In my early twenties I made a pilgrimage to a city in Austria based entirely on a line from a poem which I had studied for my GCSEs. For some reason the last line of Robert Browning’s ‘My Last Duchess‘ had become stuck in my head, so as soon as I could afford a EuroRail ticket, I set out for Innsbruck (possibly hoping to find a bronze sculpture of Neptune taming a sea horse, but I never did).
Since then I have travelled far and wide to visit particular exhibitions or even to see a specific painting, but I don’t think I have ever made an effort to visit a location because of a poem since my Browning/Innsbruck mission. That is, until last week.
One of the first things you’ll notice when you visit Dumfries & Galloway and its bordering neighbour, Ayrshire, is that the whole area is very much Robert Burns territory. Even if you’d never heard of Robert Burns or ever read any of his poems, after a few days sightseeing in this part of Scotland you’ll quickly come to notice dozens of museums, monuments, statues, parks and buildings dedicated to the ‘Bard of Ayrshire’ – a man who is widely regarded as the national poet of Scotland, but is held in high regard all over the world. To get a bit more of an idea of the cultural significance of the man and his work, you only need to read this list: https://tinyurl.com/y7lmb4z4
The most logical starting point for a Robert Burns pilgrimage trail is his birthplace, the village of Alloway, 2 miles outside of Ayr. Here you can visit the cottage he was born in over a quarter of a century ago, as well as visit the Burn’s Birthplace Museum (I particularly love the museum’s tag line, Birthplace of a Genius). Best of all, both attractions are run by National Trust for Scotland so entry is free for all National Trust members.
But I didn’t go to Alloway for the musuems – my mission was to walk in the footsteps of the eponymous character from one of Burns’ most famous poems, the darkly funny tale of Tam O’ Shanter.
The poem tells the tale of a drunken salesman’s journey on a dark stormy night. After a heavy drinking session with his friend, Souter Johnie, he sets off on his horse Meg, but on his travels, the tale turns to supernatural horror when he spots a wild gathering of witches and warlocks partying with the devil. He drunkenly calls out to one of the witches, alerting them to his presence, leading him to make his escape with the ‘hellish legion’ in hot pursuit.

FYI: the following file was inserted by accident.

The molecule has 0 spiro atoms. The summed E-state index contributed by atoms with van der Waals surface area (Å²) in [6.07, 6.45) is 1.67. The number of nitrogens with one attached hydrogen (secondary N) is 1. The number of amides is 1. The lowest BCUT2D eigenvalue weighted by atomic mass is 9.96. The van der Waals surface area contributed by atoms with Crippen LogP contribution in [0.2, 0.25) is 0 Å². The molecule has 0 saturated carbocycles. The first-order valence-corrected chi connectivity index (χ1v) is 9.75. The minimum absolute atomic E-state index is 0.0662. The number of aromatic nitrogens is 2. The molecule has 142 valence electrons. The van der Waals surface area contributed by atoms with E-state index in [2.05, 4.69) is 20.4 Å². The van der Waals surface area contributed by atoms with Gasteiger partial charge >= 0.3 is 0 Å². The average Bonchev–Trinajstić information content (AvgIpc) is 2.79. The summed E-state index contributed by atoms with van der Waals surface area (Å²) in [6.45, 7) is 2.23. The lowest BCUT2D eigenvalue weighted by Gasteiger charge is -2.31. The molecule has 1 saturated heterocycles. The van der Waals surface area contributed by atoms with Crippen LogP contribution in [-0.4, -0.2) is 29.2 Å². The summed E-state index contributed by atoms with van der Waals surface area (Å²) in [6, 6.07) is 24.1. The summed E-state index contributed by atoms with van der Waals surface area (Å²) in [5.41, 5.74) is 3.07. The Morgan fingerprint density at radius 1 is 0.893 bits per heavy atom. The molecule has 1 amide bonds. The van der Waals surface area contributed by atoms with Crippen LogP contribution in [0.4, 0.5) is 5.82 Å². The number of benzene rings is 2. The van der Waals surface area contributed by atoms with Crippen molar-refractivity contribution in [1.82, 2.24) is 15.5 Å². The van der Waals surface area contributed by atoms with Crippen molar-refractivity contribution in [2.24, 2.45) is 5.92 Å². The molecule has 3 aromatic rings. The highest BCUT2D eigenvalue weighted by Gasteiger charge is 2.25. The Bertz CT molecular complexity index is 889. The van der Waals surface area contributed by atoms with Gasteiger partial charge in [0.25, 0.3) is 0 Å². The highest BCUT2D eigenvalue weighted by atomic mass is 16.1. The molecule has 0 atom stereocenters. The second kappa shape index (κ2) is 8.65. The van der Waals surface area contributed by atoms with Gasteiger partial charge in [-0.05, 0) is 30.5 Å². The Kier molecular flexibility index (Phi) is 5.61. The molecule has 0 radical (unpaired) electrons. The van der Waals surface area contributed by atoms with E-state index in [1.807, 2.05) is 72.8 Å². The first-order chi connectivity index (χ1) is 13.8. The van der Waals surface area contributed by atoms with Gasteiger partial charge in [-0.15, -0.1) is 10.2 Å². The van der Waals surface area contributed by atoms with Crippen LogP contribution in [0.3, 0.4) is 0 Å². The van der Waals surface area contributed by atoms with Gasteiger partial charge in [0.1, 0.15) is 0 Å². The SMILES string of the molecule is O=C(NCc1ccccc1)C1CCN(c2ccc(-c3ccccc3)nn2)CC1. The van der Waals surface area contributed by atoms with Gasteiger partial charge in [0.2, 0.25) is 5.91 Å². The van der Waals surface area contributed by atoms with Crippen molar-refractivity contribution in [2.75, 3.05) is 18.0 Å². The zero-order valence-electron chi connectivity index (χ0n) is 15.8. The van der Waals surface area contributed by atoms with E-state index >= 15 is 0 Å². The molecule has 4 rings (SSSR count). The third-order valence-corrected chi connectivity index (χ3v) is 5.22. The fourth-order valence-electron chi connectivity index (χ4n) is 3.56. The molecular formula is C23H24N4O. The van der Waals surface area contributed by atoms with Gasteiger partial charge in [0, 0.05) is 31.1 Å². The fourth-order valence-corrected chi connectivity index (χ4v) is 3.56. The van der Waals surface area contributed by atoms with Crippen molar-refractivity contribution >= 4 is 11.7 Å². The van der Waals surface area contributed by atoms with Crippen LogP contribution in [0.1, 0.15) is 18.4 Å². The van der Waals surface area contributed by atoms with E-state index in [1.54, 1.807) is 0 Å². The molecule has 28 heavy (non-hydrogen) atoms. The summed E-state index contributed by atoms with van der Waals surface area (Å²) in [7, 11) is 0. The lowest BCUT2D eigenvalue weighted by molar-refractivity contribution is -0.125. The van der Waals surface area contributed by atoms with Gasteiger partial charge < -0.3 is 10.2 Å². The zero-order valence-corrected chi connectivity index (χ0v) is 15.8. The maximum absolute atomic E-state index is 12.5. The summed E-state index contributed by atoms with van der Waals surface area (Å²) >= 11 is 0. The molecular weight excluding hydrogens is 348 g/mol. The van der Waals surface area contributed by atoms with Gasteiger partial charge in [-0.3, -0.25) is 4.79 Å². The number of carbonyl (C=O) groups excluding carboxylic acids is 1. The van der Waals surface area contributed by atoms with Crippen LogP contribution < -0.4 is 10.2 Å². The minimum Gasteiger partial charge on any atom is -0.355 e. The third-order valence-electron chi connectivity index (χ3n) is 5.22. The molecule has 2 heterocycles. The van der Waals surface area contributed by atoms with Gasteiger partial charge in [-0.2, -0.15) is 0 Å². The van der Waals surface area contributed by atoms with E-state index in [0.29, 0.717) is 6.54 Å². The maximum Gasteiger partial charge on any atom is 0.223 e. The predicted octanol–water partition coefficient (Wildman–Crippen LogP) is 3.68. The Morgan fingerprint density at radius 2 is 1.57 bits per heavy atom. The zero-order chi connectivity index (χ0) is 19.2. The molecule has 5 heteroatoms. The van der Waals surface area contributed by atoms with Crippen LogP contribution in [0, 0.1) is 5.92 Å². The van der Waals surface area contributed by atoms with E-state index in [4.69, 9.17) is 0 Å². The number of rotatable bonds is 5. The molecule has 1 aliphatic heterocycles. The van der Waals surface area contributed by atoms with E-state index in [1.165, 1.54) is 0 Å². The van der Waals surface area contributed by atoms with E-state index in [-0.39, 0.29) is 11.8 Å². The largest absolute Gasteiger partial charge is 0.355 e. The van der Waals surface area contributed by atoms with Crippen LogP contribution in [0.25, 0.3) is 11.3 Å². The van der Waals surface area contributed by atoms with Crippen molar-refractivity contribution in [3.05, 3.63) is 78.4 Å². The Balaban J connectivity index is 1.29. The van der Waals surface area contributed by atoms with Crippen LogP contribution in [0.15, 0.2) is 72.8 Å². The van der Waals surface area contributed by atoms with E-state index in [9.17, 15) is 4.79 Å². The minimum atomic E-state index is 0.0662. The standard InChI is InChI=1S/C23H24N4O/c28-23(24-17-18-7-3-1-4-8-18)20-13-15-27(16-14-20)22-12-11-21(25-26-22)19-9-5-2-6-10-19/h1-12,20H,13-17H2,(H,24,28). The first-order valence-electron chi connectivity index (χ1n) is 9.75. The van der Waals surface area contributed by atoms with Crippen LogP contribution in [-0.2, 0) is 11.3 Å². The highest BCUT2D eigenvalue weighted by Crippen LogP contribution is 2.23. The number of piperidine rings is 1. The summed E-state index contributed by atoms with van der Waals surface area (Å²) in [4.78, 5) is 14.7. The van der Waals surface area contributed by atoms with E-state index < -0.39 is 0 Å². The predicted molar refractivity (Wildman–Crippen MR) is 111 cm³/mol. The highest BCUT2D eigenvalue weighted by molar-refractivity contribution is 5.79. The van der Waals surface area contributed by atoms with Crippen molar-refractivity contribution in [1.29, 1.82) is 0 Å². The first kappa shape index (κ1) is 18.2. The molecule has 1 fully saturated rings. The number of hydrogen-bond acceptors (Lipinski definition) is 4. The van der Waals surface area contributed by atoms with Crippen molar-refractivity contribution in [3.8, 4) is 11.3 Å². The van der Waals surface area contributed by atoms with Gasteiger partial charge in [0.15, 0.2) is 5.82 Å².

Across the road from Burns’ Cottage in Alloway you will find the wonderful Poet’s Path – a walkway lined with weather vanes which recount the tale of Tam O’ Shanter in a series of striking silhouettes. These are so beautifully and cleverly done that it is possible to have a good understanding of the story even without having ever read the poem. (But acquainting yourself with the poem before you visit Alloway is definitely recommended).
Now, with the narrative fresh in your mind, you will reach the end of Poet’s Path and the journey of the ‘bletherin’, blusterin’, drucken blellum‘ really begins. Cross the road again and you will come to Alloway Auld Kirk, the setting for the sight of ‘Warlocks an’ witches in a dance‘. (New entry on the Bucket List: to see this place at night during a storm to get that extra authentic Tam O’ Shanter experience)!
Before him Doon pours all his floods,
The doubling storm roars thro’ the woods,The lightnings flash from pole to pole,
Near and more near the thunders roll,
When, glimmering thro’ the groaning trees,
Kirk-Alloway seem’d in a bleeze,
Thro’ ilka bore the beams were glancing,
And loud resounded mirth and dancing.
In the ruined old church (which was a ruin when Burns wrote the poem), Tam O’ Shanter witnesses a satanic party, attended by the devil himself – ‘There sat auld Nick, in shape o’beast‘, and adorned with open coffins ‘That shaw’d the Dead in their last dresses‘. It is an exaggerated and gruesome scene, reminiscent of an 18th century Gothic horror novel – in fact, during your visit to Alloway, why not try conjuring up the horrific imagery which Burn’s describes whilst you are standing in the graveyard? A fun activity for the whole family!
In the poem, after Tam drunkenly calls out to a ‘winsome wench‘ whom he has taken a liking to – “Weel done, Cutty-sark!” – the gathering realise that he is watching them and then the chase is on.
When you leave the Auld Kirk, cross the road again and continue down towards The Burns Monument and Gardens. This in itself is a beautiful place with a whole other fascinating story of its own. But for now, in order to continue our retracing of Tam O’ Shanter’s journey, we will head straight through the gardens where you will come to the magnificent Brig O’ Doon.
Since witches cannot cross running water, the bridge was Tam’s means of escape. You can go across the bridge and imagine his relief when he reached the top of the bridge and is safely away from the nightmare (although not forgetting that poor Meg does lose her tail to the witches right at the end of the story).